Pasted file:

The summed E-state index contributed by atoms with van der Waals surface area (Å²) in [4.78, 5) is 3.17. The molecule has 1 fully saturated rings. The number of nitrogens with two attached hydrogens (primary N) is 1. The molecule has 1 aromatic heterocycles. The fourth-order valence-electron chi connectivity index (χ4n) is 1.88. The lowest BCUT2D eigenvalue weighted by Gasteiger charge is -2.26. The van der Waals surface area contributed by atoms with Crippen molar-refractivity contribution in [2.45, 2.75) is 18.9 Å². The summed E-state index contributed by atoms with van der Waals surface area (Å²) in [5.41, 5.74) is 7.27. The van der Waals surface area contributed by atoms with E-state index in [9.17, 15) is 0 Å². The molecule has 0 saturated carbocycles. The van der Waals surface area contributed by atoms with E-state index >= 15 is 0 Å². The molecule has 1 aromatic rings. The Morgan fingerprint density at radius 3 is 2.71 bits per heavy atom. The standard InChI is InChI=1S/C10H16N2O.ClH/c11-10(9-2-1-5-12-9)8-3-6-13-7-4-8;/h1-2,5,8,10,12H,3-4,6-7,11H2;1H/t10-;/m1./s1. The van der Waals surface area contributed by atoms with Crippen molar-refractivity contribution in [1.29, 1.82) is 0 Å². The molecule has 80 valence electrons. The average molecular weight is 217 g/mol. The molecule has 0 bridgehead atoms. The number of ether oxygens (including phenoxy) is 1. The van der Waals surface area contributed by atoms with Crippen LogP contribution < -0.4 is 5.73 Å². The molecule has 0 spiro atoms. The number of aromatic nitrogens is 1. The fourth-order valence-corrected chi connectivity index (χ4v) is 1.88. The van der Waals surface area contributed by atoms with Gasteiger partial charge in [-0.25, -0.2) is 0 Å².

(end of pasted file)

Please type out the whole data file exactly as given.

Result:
The summed E-state index contributed by atoms with van der Waals surface area (Å²) in [4.78, 5) is 3.17. The molecule has 1 fully saturated rings. The number of nitrogens with two attached hydrogens (primary N) is 1. The molecule has 1 aromatic heterocycles. The fourth-order valence-electron chi connectivity index (χ4n) is 1.88. The lowest BCUT2D eigenvalue weighted by Gasteiger charge is -2.26. The van der Waals surface area contributed by atoms with Crippen molar-refractivity contribution in [2.45, 2.75) is 18.9 Å². The summed E-state index contributed by atoms with van der Waals surface area (Å²) in [5.41, 5.74) is 7.27. The van der Waals surface area contributed by atoms with E-state index in [9.17, 15) is 0 Å². The molecule has 0 saturated carbocycles. The van der Waals surface area contributed by atoms with E-state index >= 15 is 0 Å². The molecule has 1 aromatic rings. The Morgan fingerprint density at radius 3 is 2.71 bits per heavy atom. The standard InChI is InChI=1S/C10H16N2O.ClH/c11-10(9-2-1-5-12-9)8-3-6-13-7-4-8;/h1-2,5,8,10,12H,3-4,6-7,11H2;1H/t10-;/m1./s1. The van der Waals surface area contributed by atoms with Crippen molar-refractivity contribution in [1.29, 1.82) is 0 Å². The molecule has 80 valence electrons. The average molecular weight is 217 g/mol. The molecule has 0 bridgehead atoms. The number of ether oxygens (including phenoxy) is 1. The van der Waals surface area contributed by atoms with Crippen LogP contribution < -0.4 is 5.73 Å². The molecule has 0 spiro atoms. The number of aromatic nitrogens is 1. The fourth-order valence-corrected chi connectivity index (χ4v) is 1.88. The van der Waals surface area contributed by atoms with Gasteiger partial charge in [-0.25, -0.2) is 0 Å².